CNET Senators raise privacy questions about Google’s COVID-19 tracker
Two US senators want to make sure Google’s COVID-19 tracker isn’t infringing on millions of people’s privacy. In a letter sent to Google CEO Sundar Pichai on Tuesday, Sens. Ed Markey and Richard Blumenthal raised questions about how the tech giant’s tracker is ensuring that the location data it’s collecting and presenting stays confidential.


Fast Company Satya Nadella: ‘Absolutely, tech does owe something back to the society’
When I talked to Microsoft CEO Satya Nadella last week, I’d just finished Microsoft CTO Kevin Scott’s excellent book, Reprogramming the American Dream, about AI’s potential to include rural America in the future growth of the economy. Evenly distributing the goodness of technologies such as AI across geography and class lines might go a long way toward healing some of the resentment in less populous states for “the coastal elite” (including tech workers).

WIRED When School Is Online, the Digital Divide Grows Greater
Like many students around the world, Nora Medina is adapting to online learning. But Medina, a high school senior in Quincy, Washington, who also takes classes at a local community college, faces an additional challenge: She doesn’t have reliable internet service at home. She lives 7 miles outside of town where she says neither cable nor DSL internet is available. She can access the internet on her phone, and her family has a wireless hot spot, but she says the service isn’t up to the task of doing homework online. “It’s hit and miss,” she says. “Sometimes I can watch a video, but sometimes I can’t even refresh a page, or it will take minutes to load something on a page.”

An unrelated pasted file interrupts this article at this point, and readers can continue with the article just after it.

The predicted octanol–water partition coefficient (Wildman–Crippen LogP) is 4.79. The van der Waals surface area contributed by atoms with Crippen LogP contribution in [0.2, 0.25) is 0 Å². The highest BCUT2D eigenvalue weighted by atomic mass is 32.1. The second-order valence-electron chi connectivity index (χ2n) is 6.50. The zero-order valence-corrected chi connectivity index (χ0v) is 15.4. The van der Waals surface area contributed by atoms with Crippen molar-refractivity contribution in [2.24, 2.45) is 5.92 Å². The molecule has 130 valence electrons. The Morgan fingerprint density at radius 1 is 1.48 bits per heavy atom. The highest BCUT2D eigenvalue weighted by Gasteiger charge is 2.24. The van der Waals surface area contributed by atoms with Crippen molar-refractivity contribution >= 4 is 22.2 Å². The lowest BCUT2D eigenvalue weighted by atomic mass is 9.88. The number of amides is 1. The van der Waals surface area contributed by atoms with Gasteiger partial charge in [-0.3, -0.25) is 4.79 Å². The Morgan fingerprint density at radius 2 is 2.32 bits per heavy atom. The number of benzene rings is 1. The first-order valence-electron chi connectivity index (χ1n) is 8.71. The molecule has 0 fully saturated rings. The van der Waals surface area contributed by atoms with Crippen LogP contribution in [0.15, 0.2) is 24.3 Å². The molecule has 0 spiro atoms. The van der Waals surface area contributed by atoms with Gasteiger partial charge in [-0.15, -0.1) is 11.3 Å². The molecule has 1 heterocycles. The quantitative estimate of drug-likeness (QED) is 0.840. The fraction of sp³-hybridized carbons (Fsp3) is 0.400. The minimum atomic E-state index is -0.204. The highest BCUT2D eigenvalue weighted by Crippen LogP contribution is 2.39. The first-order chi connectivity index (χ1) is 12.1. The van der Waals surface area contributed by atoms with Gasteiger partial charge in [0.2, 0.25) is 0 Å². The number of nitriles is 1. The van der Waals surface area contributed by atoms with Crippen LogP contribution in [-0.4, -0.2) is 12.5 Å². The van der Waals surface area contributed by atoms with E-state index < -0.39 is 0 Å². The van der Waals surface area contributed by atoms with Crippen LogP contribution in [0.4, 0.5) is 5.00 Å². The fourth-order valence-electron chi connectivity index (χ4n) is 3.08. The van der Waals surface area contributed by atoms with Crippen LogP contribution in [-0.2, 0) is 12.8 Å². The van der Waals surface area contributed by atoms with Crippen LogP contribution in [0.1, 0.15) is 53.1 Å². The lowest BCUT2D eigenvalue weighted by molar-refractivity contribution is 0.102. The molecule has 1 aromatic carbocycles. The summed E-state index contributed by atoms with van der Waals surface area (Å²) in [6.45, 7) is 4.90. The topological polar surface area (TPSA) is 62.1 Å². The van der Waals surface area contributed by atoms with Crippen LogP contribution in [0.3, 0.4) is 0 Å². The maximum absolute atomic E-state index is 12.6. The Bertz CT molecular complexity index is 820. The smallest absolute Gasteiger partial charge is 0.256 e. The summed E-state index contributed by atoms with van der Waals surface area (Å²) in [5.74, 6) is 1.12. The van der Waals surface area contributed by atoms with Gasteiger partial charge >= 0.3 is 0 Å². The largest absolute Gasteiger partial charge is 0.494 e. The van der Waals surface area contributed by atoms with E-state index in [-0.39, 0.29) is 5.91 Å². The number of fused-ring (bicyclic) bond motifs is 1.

New York Times You Can’t Spell Creative Without A.I.
Steve Jobs once described personal computing as a “bicycle for the mind.” His idea that computers can be used as “intelligence amplifiers” that offer an important boost for human creativity is now being given an immediate test in the face of the coronavirus.

AP News Tennessee announces $20M in broadband grants
Top Tennessee officials say nearly $20 million in broadband accessibility grants have been awarded to help support nearly 31,000 underserved residents. Gov. Bill Lee and Department of Economic and Community Development Commissioner Bob Rolfe announced the grants to 17 recipients on Friday.

Axios 5G rollout advances despite pandemic, but hazards loom